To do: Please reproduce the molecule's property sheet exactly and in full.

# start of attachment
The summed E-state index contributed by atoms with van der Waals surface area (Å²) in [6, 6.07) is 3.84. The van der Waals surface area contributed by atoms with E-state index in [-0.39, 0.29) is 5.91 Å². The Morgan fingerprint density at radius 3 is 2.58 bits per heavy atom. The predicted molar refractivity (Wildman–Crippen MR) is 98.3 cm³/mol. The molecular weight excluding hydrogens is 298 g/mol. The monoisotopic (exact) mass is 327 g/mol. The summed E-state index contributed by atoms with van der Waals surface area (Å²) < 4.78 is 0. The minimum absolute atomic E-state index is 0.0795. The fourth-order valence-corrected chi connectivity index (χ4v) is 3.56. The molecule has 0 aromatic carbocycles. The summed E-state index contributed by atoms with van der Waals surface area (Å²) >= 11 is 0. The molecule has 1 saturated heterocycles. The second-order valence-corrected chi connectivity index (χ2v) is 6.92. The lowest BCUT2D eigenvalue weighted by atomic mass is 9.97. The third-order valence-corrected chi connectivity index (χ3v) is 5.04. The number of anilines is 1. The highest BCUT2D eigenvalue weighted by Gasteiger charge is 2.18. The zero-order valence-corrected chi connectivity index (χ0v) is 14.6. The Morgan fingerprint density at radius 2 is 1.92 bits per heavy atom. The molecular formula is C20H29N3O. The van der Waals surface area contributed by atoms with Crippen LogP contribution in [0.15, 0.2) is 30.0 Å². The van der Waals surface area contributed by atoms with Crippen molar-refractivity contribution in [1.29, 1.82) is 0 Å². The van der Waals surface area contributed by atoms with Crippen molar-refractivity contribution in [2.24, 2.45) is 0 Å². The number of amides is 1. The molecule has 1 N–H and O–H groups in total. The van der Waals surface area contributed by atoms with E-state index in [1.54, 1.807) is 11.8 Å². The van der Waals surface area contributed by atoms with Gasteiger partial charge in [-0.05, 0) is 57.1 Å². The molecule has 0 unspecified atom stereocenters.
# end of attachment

The summed E-state index contributed by atoms with van der Waals surface area (Å²) in [6, 6.07) is 3.84. The van der Waals surface area contributed by atoms with E-state index in [-0.39, 0.29) is 5.91 Å². The Morgan fingerprint density at radius 3 is 2.58 bits per heavy atom. The predicted molar refractivity (Wildman–Crippen MR) is 98.3 cm³/mol. The molecular weight excluding hydrogens is 298 g/mol. The monoisotopic (exact) mass is 327 g/mol. The summed E-state index contributed by atoms with van der Waals surface area (Å²) < 4.78 is 0. The minimum absolute atomic E-state index is 0.0795. The fourth-order valence-corrected chi connectivity index (χ4v) is 3.56. The molecule has 0 aromatic carbocycles. The summed E-state index contributed by atoms with van der Waals surface area (Å²) >= 11 is 0. The molecule has 1 saturated heterocycles. The second-order valence-corrected chi connectivity index (χ2v) is 6.92. The lowest BCUT2D eigenvalue weighted by atomic mass is 9.97. The third-order valence-corrected chi connectivity index (χ3v) is 5.04. The number of anilines is 1. The highest BCUT2D eigenvalue weighted by Gasteiger charge is 2.18. The zero-order valence-corrected chi connectivity index (χ0v) is 14.6. The Morgan fingerprint density at radius 2 is 1.92 bits per heavy atom. The molecular formula is C20H29N3O. The van der Waals surface area contributed by atoms with Crippen LogP contribution in [0.15, 0.2) is 30.0 Å². The van der Waals surface area contributed by atoms with Crippen molar-refractivity contribution in [1.29, 1.82) is 0 Å². The van der Waals surface area contributed by atoms with Crippen molar-refractivity contribution in [2.24, 2.45) is 0 Å². The number of amides is 1. The molecule has 1 N–H and O–H groups in total. The van der Waals surface area contributed by atoms with E-state index in [1.54, 1.807) is 11.8 Å². The van der Waals surface area contributed by atoms with Gasteiger partial charge in [-0.05, 0) is 57.1 Å². The molecule has 0 unspecified atom stereocenters.